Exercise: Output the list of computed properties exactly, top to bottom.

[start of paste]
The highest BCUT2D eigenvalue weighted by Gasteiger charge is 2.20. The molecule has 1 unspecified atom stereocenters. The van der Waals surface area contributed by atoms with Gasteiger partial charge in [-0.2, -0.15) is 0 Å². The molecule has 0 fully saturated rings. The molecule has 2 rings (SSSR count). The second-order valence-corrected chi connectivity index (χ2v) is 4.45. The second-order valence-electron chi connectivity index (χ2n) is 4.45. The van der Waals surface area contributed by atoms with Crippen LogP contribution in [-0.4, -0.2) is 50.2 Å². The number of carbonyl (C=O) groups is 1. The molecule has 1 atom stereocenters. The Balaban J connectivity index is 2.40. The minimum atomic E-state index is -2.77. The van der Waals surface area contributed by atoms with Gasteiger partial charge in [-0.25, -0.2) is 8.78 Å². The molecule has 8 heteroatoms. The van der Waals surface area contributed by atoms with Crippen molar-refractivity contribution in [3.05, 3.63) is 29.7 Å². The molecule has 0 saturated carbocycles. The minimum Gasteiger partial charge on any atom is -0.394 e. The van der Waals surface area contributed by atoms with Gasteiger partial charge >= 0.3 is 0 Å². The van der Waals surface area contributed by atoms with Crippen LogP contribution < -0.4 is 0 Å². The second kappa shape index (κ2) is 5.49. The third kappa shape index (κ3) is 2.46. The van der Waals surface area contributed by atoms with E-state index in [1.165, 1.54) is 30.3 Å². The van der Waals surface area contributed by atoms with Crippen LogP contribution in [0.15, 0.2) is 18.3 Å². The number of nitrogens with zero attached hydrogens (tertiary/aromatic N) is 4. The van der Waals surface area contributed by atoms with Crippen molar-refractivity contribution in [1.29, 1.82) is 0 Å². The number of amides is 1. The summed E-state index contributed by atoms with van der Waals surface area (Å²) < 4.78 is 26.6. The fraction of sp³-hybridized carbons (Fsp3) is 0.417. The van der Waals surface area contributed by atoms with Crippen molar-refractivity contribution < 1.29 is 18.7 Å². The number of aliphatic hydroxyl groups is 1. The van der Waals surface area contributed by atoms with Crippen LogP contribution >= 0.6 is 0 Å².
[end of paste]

The highest BCUT2D eigenvalue weighted by Gasteiger charge is 2.20. The molecule has 1 unspecified atom stereocenters. The van der Waals surface area contributed by atoms with Gasteiger partial charge in [-0.2, -0.15) is 0 Å². The molecule has 0 fully saturated rings. The molecule has 2 rings (SSSR count). The second-order valence-corrected chi connectivity index (χ2v) is 4.45. The second-order valence-electron chi connectivity index (χ2n) is 4.45. The van der Waals surface area contributed by atoms with Crippen LogP contribution in [-0.4, -0.2) is 50.2 Å². The number of carbonyl (C=O) groups is 1. The molecule has 1 atom stereocenters. The Balaban J connectivity index is 2.40. The minimum atomic E-state index is -2.77. The van der Waals surface area contributed by atoms with Gasteiger partial charge in [-0.25, -0.2) is 8.78 Å². The molecule has 8 heteroatoms. The van der Waals surface area contributed by atoms with Crippen molar-refractivity contribution in [3.05, 3.63) is 29.7 Å². The molecule has 0 saturated carbocycles. The minimum Gasteiger partial charge on any atom is -0.394 e. The van der Waals surface area contributed by atoms with Gasteiger partial charge >= 0.3 is 0 Å². The van der Waals surface area contributed by atoms with Crippen LogP contribution < -0.4 is 0 Å². The second kappa shape index (κ2) is 5.49. The third kappa shape index (κ3) is 2.46. The van der Waals surface area contributed by atoms with E-state index in [1.165, 1.54) is 30.3 Å². The van der Waals surface area contributed by atoms with Crippen LogP contribution in [0.15, 0.2) is 18.3 Å². The number of nitrogens with zero attached hydrogens (tertiary/aromatic N) is 4. The van der Waals surface area contributed by atoms with Crippen molar-refractivity contribution in [1.29, 1.82) is 0 Å². The number of amides is 1. The summed E-state index contributed by atoms with van der Waals surface area (Å²) < 4.78 is 26.6. The fraction of sp³-hybridized carbons (Fsp3) is 0.417. The van der Waals surface area contributed by atoms with Crippen molar-refractivity contribution < 1.29 is 18.7 Å². The number of aliphatic hydroxyl groups is 1. The van der Waals surface area contributed by atoms with Crippen LogP contribution >= 0.6 is 0 Å².